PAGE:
For April 2017, the Moon will be first quarter on April 3rd. The waxing gibbous moon passes two degrees north of Jupiter on March 10. The Full Moon, the Paschal Moon following the Vernal Equinox, is on March 12, and sets the following Sunday as the date for Easter this year. On Easter morning, the Waning gibbous moon is three degrees north
of Saturn in the morning sky. The third quarter moon is April 19th, and the waning crescent moon passes five degrees south of brilliant Venus in the dawn sky on April 23rd. The moon is new on April 26th; only four more new moons until totality on August 21st! The waxing crescent moon passes six degrees south of Mars on April 29th.
Mercury is well placed for evening viewing as April begins, reaching greatest eastern elongation of 19 degrees east of the Sun on April 1st. But by the next week, it retrogrades into the sunís glare. Venus passed between us and the sun on March 25th, and quickly emerges into the dawn sky in early April. It reaches greatest brilliancy in the
dawn at monthís end. It appears as a very thin crescent in early April, but as it gets farther west of the Sun each morning, it shrinks in size but appears more fully lit. Mars is about to be lost in the Sunís glare, setting earlier in the SW each evening.
April 2017 belongs to Jupiter. It reaches opposition on April 7th, with the bright star Spica in Virgo to the lower left of it. With a small telescope, its four largest Galilean moons are visible in a row around its equator. Our photo this months is a spectacular shot of the bright moon Europa coming onto Jupiterís disk while its black
shadow is about to leave the opposite limb, and it is typical of the detail you can now get with smart phones at the eyepieces of many amateur scopes!
Saturn rises in the SE about midnight as April begins, and reaching opposition on June 15th. The ringed wonder is at its best in the east north of bright red Antares in Scorpius, with brighter red Mars to the upper right of them. The most beautiful object in the sky. When viewed with a telescope, the rings are open 27 degrees and double the
planetís disk brightness. This year Saturn is at summer solstice, with the rings most open. Note the big moon Titan and several smaller moons fall on either side of the most beautiful telescopic sight in the sky.
Yellow Capella, a giant star the same temperature and color as our much smaller Sun, dominates the northwestern sky. It is part of the pentagon on stars making up Auriga, the Charioteer (think Ben Hur). Several nice binocular Messier open clusters are found in the winter milky way here. East of Auriga, the twins, Castor and Pollux highlight
the Gemini. South of Gemini, Orion is the most familiar winter constellation, dominating the southern sky at dusk. The reddish supergiant Betelgeuse marks his eastern shoulder, while blue-white supergiant Rigel stands opposite on his west knee. Just south of the belt, hanging like a sword downward, is M-42, the Great Nebula of Orion, an outstanding binocular and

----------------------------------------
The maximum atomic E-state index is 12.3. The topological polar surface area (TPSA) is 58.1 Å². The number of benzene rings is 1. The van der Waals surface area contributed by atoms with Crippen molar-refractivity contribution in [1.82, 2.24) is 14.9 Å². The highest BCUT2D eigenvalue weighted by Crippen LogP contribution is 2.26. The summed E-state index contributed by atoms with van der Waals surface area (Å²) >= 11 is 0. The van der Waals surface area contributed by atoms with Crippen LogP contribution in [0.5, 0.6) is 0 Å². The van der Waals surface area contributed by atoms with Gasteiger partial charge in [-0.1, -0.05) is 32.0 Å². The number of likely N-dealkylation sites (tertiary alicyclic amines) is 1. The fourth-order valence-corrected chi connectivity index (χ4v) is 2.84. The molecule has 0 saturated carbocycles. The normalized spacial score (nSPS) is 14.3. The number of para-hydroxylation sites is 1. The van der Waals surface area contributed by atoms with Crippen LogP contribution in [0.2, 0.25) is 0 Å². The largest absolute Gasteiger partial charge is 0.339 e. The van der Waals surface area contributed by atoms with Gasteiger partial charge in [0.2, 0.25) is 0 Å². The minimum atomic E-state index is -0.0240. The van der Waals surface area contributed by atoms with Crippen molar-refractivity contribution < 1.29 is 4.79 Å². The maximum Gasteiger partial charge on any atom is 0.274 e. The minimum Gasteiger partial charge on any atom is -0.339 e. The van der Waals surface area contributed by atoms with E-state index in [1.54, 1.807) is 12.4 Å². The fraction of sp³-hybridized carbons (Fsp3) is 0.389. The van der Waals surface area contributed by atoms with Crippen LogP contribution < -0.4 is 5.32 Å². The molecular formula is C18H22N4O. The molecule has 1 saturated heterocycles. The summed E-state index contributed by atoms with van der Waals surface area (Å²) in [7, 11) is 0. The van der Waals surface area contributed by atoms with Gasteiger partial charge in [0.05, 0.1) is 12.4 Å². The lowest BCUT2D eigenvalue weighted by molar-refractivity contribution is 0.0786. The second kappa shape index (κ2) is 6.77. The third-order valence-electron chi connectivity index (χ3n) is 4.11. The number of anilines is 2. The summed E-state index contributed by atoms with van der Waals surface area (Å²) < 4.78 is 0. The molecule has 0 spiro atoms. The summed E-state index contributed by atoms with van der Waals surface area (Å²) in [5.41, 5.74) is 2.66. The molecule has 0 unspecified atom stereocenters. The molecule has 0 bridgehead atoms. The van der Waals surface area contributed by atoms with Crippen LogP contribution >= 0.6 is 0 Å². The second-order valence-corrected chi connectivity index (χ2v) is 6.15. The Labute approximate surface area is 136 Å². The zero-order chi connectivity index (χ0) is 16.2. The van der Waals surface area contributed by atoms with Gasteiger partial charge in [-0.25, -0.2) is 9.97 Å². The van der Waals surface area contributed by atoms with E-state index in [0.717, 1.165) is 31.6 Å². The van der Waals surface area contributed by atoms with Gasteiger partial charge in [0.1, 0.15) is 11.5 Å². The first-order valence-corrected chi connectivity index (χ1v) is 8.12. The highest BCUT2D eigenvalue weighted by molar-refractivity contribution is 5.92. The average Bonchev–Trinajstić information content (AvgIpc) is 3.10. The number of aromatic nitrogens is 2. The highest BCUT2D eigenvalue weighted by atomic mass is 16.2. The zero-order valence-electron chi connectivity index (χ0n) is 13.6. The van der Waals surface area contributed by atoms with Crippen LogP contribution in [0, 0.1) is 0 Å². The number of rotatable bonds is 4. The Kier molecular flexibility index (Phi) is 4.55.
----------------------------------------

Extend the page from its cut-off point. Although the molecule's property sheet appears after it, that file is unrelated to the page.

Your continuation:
telescopic stellar nursery. The bright diamond of four stars that light it up are the trapezium cluster, one of the finest sights in a telescope. In the east are the hunterís two faithful companions, Canis major and minor. Procyon is the bright star in the little dog, and rises minutes before Sirius, the brightest star in the sky. At 8 light years distance, Sirius
is the closest star we can easily see with the naked eye.
To the northeast, look for the Big Dipper rising, with the top two stars of the bowl, the pointers, giving you a line to find Polaris, the Pole Star. Look for Mizar-Alcor, a nice naked eye double star, in the bend of the big dipperís handle. Take the pointers at the front of the dipperís bowl south instead to the head of Leo, looking much
like the profile of the famed Sphinx. The bright star at the Lionís heart is Regulus, the "regal star".
Now take the curved handle of the Big Dipper, and follow the arc SE to bright orange Arcturus, the brightest star of the spring sky. Recent studies of its motion link it to the Sagittarius Dwarf Galaxy, a companion of our Milky Way being tidally disrupted and spilling its stars above and below the plane of the Milky Way, much like dust
falling away from a decomposing comet nucleus. So this brightest star of Bootes the Bear Driver is apparently a refugee from another galaxy!
Now spike south to Spica, the blue-white gem in Virgo rising in the SE. Mars lies a little to the west of Spica in April, and is much brighter than anything else in the SE evening sky at opposition this month. Virgo is home to many galaxies, as we look away from the obscuring gas and dust in the plane of the Milky Way into deep space. To
the southwest of Spica is the four sided Crow, Corvus.
To the ancient Greeks, Spica was associated with Persephone, daughter of Ceres, goddess of the harvest. She was abducted by her suitor Pluto, carried down to Hades (going to Hell for a honeymoon!) and when Jupiter worked out a compromise between the newlyweds and the angry mother-in-law, the agreement dictated Persephone come back to the
earthís surface for six months of the year, and Mama Ceres was again placated, and the crops could grow again. As you see Spica rising in the SE, it is time to "plant your peas", and six months from now, when Spica again disappears in the sunís glare in the SW, you need to "get your corn in the crib"Ö.so was set our calendar of planting and harvesting in
antiquity. In the arms of Virgo is a rich harvest of galaxies for modern astronomers.